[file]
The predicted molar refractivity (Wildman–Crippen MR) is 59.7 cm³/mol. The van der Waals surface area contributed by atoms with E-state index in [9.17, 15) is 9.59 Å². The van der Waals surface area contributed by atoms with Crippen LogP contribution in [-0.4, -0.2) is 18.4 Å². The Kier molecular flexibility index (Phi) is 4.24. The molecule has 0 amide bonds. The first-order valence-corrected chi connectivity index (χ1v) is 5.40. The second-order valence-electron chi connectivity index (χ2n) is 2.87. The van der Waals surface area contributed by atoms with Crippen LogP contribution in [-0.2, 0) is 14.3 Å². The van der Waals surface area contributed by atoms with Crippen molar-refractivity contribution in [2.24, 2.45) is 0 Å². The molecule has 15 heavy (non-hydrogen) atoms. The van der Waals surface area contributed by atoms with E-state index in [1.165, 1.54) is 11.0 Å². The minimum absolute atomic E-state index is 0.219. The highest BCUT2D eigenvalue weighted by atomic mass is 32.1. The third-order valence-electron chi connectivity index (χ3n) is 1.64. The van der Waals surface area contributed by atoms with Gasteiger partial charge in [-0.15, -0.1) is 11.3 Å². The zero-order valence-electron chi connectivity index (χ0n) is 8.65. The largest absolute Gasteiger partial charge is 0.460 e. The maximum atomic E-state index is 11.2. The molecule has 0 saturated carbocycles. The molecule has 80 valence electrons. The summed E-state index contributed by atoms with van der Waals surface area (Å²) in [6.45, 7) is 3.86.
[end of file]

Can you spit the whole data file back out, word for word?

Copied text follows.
The predicted molar refractivity (Wildman–Crippen MR) is 59.7 cm³/mol. The van der Waals surface area contributed by atoms with E-state index in [9.17, 15) is 9.59 Å². The van der Waals surface area contributed by atoms with Crippen LogP contribution in [-0.4, -0.2) is 18.4 Å². The Kier molecular flexibility index (Phi) is 4.24. The molecule has 0 amide bonds. The first-order valence-corrected chi connectivity index (χ1v) is 5.40. The second-order valence-electron chi connectivity index (χ2n) is 2.87. The van der Waals surface area contributed by atoms with Crippen LogP contribution in [-0.2, 0) is 14.3 Å². The van der Waals surface area contributed by atoms with Crippen molar-refractivity contribution in [2.24, 2.45) is 0 Å². The molecule has 15 heavy (non-hydrogen) atoms. The van der Waals surface area contributed by atoms with E-state index in [1.165, 1.54) is 11.0 Å². The minimum absolute atomic E-state index is 0.219. The highest BCUT2D eigenvalue weighted by atomic mass is 32.1. The third-order valence-electron chi connectivity index (χ3n) is 1.64. The van der Waals surface area contributed by atoms with Gasteiger partial charge in [-0.15, -0.1) is 11.3 Å². The zero-order valence-electron chi connectivity index (χ0n) is 8.65. The largest absolute Gasteiger partial charge is 0.460 e. The maximum atomic E-state index is 11.2. The molecule has 0 saturated carbocycles. The molecule has 80 valence electrons. The summed E-state index contributed by atoms with van der Waals surface area (Å²) in [6.45, 7) is 3.86.